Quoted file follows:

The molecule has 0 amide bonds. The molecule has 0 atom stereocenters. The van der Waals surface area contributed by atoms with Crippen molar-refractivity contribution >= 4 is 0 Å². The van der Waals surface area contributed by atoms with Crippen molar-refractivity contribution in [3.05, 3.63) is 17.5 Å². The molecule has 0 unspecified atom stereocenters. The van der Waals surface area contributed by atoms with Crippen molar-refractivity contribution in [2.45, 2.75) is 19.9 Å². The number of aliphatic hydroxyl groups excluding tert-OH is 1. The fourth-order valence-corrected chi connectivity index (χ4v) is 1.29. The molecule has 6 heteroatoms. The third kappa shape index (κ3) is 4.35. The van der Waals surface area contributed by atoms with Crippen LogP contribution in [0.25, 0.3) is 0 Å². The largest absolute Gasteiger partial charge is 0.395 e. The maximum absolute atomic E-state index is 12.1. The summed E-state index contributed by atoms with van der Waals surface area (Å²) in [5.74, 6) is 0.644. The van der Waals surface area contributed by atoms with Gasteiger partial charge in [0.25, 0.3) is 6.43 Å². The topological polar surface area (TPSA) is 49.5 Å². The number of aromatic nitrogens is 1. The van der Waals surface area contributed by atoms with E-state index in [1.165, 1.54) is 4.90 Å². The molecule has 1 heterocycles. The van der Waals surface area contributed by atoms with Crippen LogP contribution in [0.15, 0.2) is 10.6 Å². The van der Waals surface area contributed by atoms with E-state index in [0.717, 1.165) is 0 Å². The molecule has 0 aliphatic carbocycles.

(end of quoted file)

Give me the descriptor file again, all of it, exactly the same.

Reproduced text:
The molecule has 0 amide bonds. The molecule has 0 atom stereocenters. The van der Waals surface area contributed by atoms with Crippen molar-refractivity contribution >= 4 is 0 Å². The van der Waals surface area contributed by atoms with Crippen molar-refractivity contribution in [3.05, 3.63) is 17.5 Å². The molecule has 0 unspecified atom stereocenters. The van der Waals surface area contributed by atoms with Crippen molar-refractivity contribution in [2.45, 2.75) is 19.9 Å². The number of aliphatic hydroxyl groups excluding tert-OH is 1. The fourth-order valence-corrected chi connectivity index (χ4v) is 1.29. The molecule has 6 heteroatoms. The third kappa shape index (κ3) is 4.35. The van der Waals surface area contributed by atoms with Crippen LogP contribution in [0.25, 0.3) is 0 Å². The largest absolute Gasteiger partial charge is 0.395 e. The maximum absolute atomic E-state index is 12.1. The summed E-state index contributed by atoms with van der Waals surface area (Å²) in [5.74, 6) is 0.644. The van der Waals surface area contributed by atoms with Gasteiger partial charge in [0.25, 0.3) is 6.43 Å². The topological polar surface area (TPSA) is 49.5 Å². The number of aromatic nitrogens is 1. The van der Waals surface area contributed by atoms with E-state index in [1.165, 1.54) is 4.90 Å². The molecule has 1 heterocycles. The van der Waals surface area contributed by atoms with Crippen LogP contribution in [0.15, 0.2) is 10.6 Å². The van der Waals surface area contributed by atoms with E-state index in [0.717, 1.165) is 0 Å². The molecule has 0 aliphatic carbocycles.